Paris: public transport and entertainment in one

Paris Metro MapWhile Paris is famous for the Louvre & the Eifel Tower, it also has a world-class metro system featuring 300 stations & 16 lines, covering 10×10km of central Paris. What is not accessible by metro, is serviced by bus or bicycle – including Paris’s Velib bike-sharing system, with 200,000 bicycles & 1800 docking stations. There is simply no reason to own a car in Paris... Despite the assumed freedom of the car, I prefer hoping on & off the bus, metro or train & continuing by foot or bicycle. Whatever I explore, it is entirely my own, based on my own two feet – the ultimate version of freedom.  And, you never know what you will stumble upon… Public transport also has an entertainment factor. This includes buses & trams dressing themselves up for the holidays in Amsterdam; puppet show performances on the metro in Brussels, Barcelona or Paris; “No Pants Day” on the New York City subway – now 12 years running;  or the opportunity to enjoy a draft beer on the train to Berlin or Geneva – never having to worry about a DD (designated driver) when taking the bus, train or metro.

Amsterdam Tram, December 2012(c) US Consulate, Amsterdam
Amsterdam Tram, December 2012
(c) US Consulate, Amsterdam
Paris puppet show on the metro
Paris puppet show on the metro

My favorite feature of the metro/ subway station though, is the musical performances one can encounter: sometimes by professionals (such as world-famous violinist Joshua Bell who played for 45 minutes as part of a social experiment in the Washington DC metro), sometimes by amateurs, sometimes by a single musician or an entire orchestra. When I have time, I stop and listen… I don’t recall ever having a live band perform in any car in which I have ridden. This gypsy band in the Paris Metro was one of the best performances I have seen – and confirms my appreciation for the surprise encounters of public transport.


5 thoughts on “Paris: public transport and entertainment in one

  1. I always enjoy reading reviews of Paris from non-Parisians, as i can breathe optimism, curiousity and adventure spirit 🙂
    Of course there’s nothing I can say against our awesome network, there’s always a station around the corner, it’s so convenient that i still cannot understand why people drive. However i can tell you that on an everyday basis, finding a nice band to listen to or show to watch is fairly rare. Musicians are normally auditioned and selected to be allowed to play, these guys are generally great. The rest are pretty annoying, especially when you end up with 2-3 “performances” on an hour-long journey. Not even talking about the smell, the dirt, and the fact that most of the stations are not family/baby/handicap-friendly with these long corridors and high staircases. But well, Paris without a metro would not be Paris!

    1. Thanks Marie! 🙂 Completely agree… as much as I love the ‘performances’ – I like some more than others! Especially those that hop on & off the metro every few stops and expect a few coins each time. Still, these are the quirks I love about city life! And every once in a while there is a really great performance that makes you stop & listen…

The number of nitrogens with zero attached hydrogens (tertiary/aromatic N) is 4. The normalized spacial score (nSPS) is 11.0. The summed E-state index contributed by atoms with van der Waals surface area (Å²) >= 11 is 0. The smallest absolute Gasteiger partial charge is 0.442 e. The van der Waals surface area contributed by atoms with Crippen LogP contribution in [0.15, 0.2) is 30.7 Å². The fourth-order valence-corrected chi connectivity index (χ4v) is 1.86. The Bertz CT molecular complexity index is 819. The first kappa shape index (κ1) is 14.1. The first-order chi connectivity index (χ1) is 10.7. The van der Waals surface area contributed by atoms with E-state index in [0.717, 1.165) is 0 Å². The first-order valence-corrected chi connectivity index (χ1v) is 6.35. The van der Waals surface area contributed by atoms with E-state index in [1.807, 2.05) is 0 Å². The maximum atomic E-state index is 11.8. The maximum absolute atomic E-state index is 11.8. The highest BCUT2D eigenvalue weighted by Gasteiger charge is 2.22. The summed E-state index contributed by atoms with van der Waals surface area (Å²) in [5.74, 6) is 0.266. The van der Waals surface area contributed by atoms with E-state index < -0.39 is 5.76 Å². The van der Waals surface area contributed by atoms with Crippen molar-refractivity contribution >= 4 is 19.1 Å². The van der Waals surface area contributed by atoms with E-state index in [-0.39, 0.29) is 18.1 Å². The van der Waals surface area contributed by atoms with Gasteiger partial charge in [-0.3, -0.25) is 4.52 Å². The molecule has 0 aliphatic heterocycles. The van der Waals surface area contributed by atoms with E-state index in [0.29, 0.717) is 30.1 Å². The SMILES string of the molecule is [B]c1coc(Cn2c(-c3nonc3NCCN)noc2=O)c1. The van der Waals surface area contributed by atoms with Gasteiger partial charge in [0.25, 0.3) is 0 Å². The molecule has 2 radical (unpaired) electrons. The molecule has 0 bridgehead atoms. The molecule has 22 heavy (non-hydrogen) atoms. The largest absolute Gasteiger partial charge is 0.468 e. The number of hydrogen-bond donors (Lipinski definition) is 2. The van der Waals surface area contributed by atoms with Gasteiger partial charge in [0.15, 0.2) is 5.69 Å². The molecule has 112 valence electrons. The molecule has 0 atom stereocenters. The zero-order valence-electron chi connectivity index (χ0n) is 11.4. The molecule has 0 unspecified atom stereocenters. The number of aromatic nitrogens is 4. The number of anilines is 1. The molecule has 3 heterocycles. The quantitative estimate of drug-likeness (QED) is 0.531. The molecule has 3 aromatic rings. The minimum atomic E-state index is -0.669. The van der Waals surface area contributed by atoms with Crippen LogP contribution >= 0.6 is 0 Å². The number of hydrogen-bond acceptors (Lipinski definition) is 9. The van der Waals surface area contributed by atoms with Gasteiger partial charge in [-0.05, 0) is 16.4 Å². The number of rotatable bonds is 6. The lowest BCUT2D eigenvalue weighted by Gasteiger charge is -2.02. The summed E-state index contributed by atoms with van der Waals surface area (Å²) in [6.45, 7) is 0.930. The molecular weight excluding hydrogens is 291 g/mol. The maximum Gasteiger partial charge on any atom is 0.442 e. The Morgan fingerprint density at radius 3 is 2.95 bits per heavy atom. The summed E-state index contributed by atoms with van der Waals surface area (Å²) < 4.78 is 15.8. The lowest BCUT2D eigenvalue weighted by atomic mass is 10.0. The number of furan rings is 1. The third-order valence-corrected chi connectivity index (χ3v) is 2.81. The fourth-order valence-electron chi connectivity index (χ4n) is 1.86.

Regarding the smells: I was just in Bonn & a friend commented on the ‘metro smell.’ It’s true, most metros have a strange mix of old urine and stale air (some worse than others)… and the older the metro, the more interesting it becomes!

      Else wise, I completely agree with regards to the lack of handicap/ family/ baby facilities of the metro system. Of course this is not distinct to Paris, but many old metro stations: London, New York, etc. The newer metros seem to be a lot better on these issues (Seoul, Malmö…) so I guess here at least, society is progressing! 🙂 How are such facilities in Dubai?

      Regarding handicapped features in public infrastructure in general, you bring up a very valid point that has relevance beyond the metro. Having worked with planners in Malmö, I remember this is considered more & more often with regards to new buildings and public spaces. (And one point ahead for the US, with all of its elevators & wide sidewalks/ streets – these are in fact very useful for the handicapped. In fact, when I worked in the Malmö Planning Dept, we were taking ideas from the US experience.) In Amsterdam: ugh, having a child or a handicap would prove challenging to live in most apartments. We only have stairs, and steep stairs at that – trust me I have moved several times and carried everything up! 🙂 Still, somehow people manage and I’ve seen my neighbours carry their baby’s stroller up and down the stairs every morning – impressive! However, I will admit: my dad’s best friend is in a wheelchair, and I have discussed several times with my parents about what it would be like for him to visit. Amsterdam, full of its cobble streets and narrow buildings is beautiful for the able-bodied, but provides many challenges otherwise (at least, in the old city…)

      Very good points! Thanks for bringing them up!

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